There are many components when looking at care options for Alzheimer’s patients. Here are some options that may help. Some to reduce the burden, or others that you may not have thought of.
Proper Medical Care
Geriatric Medical Professionals
Dementia is the medical category that Alzheimer's falls under. People will use the two terms interchangeably but in the medical setting, a neurologist or geriatrician will use them more specifically. They do this because some forms of dementia are treatable. For instance, vascular dementia is a form that can be treated depending on severity. That's why it is important to get a good diagnosis as this sets the foundation for the patient’s care. Seeing a doctor that has experience in Alzheimer's or dementia should be a top priority. Doctors that specialize in geriatric patients, called Geriatricians, see many more patients with cognitive disorders than General Practitioners. The same is true for Neurologists that specialize in dementia. There are also Nurse Practitioners specializing in Gerontology.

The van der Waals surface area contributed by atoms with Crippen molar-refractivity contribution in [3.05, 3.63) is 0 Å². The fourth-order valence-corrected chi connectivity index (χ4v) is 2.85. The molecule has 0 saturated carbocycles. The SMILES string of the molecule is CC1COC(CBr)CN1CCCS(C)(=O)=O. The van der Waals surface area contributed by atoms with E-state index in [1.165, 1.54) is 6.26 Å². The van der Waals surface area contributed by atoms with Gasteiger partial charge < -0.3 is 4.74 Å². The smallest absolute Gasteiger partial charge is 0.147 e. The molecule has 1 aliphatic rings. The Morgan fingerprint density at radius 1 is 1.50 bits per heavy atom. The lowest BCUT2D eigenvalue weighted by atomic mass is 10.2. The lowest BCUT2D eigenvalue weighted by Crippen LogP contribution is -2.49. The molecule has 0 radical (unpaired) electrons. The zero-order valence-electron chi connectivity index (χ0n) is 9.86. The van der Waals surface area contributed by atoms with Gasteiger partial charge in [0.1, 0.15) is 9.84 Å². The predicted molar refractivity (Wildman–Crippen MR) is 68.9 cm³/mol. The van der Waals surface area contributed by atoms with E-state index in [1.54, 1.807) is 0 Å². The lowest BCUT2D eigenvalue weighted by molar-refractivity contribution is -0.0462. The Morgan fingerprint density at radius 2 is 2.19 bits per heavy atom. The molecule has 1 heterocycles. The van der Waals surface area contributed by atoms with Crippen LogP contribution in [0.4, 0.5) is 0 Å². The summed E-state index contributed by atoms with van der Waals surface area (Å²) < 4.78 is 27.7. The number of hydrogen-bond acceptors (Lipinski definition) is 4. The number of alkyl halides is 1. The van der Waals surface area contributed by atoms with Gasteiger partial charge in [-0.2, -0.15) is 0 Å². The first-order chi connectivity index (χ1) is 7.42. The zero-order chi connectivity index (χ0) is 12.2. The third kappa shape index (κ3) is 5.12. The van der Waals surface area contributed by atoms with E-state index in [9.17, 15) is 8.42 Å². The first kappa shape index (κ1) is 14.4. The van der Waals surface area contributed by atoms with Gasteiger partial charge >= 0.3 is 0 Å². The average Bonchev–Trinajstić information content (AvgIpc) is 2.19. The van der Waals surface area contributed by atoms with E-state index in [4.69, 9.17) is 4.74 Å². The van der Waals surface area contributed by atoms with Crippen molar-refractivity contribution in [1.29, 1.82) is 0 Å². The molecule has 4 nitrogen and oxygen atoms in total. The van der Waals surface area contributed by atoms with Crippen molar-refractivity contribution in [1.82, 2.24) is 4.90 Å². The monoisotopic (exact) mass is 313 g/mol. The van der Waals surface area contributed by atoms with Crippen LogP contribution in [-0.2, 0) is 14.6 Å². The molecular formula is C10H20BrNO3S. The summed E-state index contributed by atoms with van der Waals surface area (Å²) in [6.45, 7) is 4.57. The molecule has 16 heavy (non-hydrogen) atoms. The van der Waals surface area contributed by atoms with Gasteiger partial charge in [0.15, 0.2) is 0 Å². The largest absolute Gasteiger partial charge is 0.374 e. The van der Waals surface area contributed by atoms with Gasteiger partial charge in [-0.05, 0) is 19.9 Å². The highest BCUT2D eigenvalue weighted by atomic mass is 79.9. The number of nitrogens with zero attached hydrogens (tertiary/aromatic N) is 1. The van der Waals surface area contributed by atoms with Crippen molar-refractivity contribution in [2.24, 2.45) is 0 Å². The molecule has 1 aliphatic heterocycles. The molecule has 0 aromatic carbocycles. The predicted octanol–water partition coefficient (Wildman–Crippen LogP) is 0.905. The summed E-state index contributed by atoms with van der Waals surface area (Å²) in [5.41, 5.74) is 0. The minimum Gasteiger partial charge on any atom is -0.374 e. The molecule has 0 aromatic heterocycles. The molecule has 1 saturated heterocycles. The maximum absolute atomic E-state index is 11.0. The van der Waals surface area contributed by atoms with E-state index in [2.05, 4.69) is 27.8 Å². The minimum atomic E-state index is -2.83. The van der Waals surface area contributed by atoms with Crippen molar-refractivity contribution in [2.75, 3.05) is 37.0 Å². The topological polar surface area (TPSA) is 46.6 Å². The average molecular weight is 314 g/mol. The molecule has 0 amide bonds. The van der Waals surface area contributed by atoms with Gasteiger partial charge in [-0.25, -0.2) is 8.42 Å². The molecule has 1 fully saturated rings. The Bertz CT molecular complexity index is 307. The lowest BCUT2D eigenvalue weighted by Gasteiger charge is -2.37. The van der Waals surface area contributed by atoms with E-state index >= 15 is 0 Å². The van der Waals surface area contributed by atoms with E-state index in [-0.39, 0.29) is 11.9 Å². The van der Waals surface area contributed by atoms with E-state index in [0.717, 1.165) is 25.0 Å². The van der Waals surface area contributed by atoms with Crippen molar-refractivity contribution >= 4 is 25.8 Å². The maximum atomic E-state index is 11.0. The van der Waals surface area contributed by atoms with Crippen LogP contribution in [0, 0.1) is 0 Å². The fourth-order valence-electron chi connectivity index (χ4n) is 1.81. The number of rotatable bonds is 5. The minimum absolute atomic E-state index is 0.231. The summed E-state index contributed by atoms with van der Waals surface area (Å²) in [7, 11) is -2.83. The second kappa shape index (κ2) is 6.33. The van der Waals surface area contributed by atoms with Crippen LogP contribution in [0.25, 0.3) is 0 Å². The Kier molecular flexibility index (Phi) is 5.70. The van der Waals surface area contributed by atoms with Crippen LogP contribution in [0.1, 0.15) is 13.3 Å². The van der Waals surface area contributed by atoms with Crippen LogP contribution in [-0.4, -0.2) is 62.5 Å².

Links to Geriatric medical professionals:
Advanced Cases of Dementia
For more advanced cases of dementia, there are specialized clinics that can help. The GRACE Unit provides inpatient services in a secure unit dedicated to treating older adults with acute psychiatric and behavioral health issues. This 14-bed unit is located within Regina Hospital and serves patients throughout Minnesota and Western Wisconsin. The GRACE staff at Allina recognizes the specialized needs of older adults whose mental health issues are often complicated by coexisting medical, social and economic factors. The first thing their team will do is a thorough evaluation to help determine what's causing behavioral and mental changes. Their highly skilled staff provides focused and compassionate care.
This interdisciplinary team includes:
- Geriatric Psychiatric Director